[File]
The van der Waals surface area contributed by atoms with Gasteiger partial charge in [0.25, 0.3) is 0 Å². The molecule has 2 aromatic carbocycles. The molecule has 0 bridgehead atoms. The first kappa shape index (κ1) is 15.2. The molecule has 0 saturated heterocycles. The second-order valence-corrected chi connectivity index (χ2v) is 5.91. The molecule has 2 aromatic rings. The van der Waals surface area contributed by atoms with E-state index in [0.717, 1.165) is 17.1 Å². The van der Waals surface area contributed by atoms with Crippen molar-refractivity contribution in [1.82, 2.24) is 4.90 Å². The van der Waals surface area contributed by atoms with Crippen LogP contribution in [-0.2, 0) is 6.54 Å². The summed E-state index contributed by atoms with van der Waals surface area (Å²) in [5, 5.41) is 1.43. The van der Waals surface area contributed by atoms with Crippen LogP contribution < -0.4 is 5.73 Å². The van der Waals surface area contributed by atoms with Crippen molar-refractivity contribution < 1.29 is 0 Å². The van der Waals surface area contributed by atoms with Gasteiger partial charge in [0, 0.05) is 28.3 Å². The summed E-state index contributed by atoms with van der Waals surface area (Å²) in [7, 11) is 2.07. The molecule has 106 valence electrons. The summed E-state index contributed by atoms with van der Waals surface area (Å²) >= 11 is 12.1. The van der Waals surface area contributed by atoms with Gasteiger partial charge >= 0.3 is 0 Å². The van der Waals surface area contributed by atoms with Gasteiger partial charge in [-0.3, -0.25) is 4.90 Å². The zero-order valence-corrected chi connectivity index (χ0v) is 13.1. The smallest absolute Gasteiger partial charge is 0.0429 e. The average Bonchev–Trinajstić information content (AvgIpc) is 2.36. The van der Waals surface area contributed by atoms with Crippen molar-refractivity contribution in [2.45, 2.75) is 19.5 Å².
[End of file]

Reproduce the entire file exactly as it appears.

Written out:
The van der Waals surface area contributed by atoms with Gasteiger partial charge in [0.25, 0.3) is 0 Å². The molecule has 2 aromatic carbocycles. The molecule has 0 bridgehead atoms. The first kappa shape index (κ1) is 15.2. The molecule has 0 saturated heterocycles. The second-order valence-corrected chi connectivity index (χ2v) is 5.91. The molecule has 2 aromatic rings. The van der Waals surface area contributed by atoms with E-state index in [0.717, 1.165) is 17.1 Å². The van der Waals surface area contributed by atoms with Crippen molar-refractivity contribution in [1.82, 2.24) is 4.90 Å². The van der Waals surface area contributed by atoms with Crippen LogP contribution in [-0.2, 0) is 6.54 Å². The summed E-state index contributed by atoms with van der Waals surface area (Å²) in [5, 5.41) is 1.43. The van der Waals surface area contributed by atoms with Crippen LogP contribution < -0.4 is 5.73 Å². The van der Waals surface area contributed by atoms with Crippen molar-refractivity contribution < 1.29 is 0 Å². The van der Waals surface area contributed by atoms with Gasteiger partial charge in [0, 0.05) is 28.3 Å². The summed E-state index contributed by atoms with van der Waals surface area (Å²) in [7, 11) is 2.07. The molecule has 106 valence electrons. The summed E-state index contributed by atoms with van der Waals surface area (Å²) >= 11 is 12.1. The van der Waals surface area contributed by atoms with Gasteiger partial charge >= 0.3 is 0 Å². The van der Waals surface area contributed by atoms with Gasteiger partial charge in [-0.3, -0.25) is 4.90 Å². The zero-order valence-corrected chi connectivity index (χ0v) is 13.1. The smallest absolute Gasteiger partial charge is 0.0429 e. The average Bonchev–Trinajstić information content (AvgIpc) is 2.36. The van der Waals surface area contributed by atoms with Crippen molar-refractivity contribution in [2.45, 2.75) is 19.5 Å².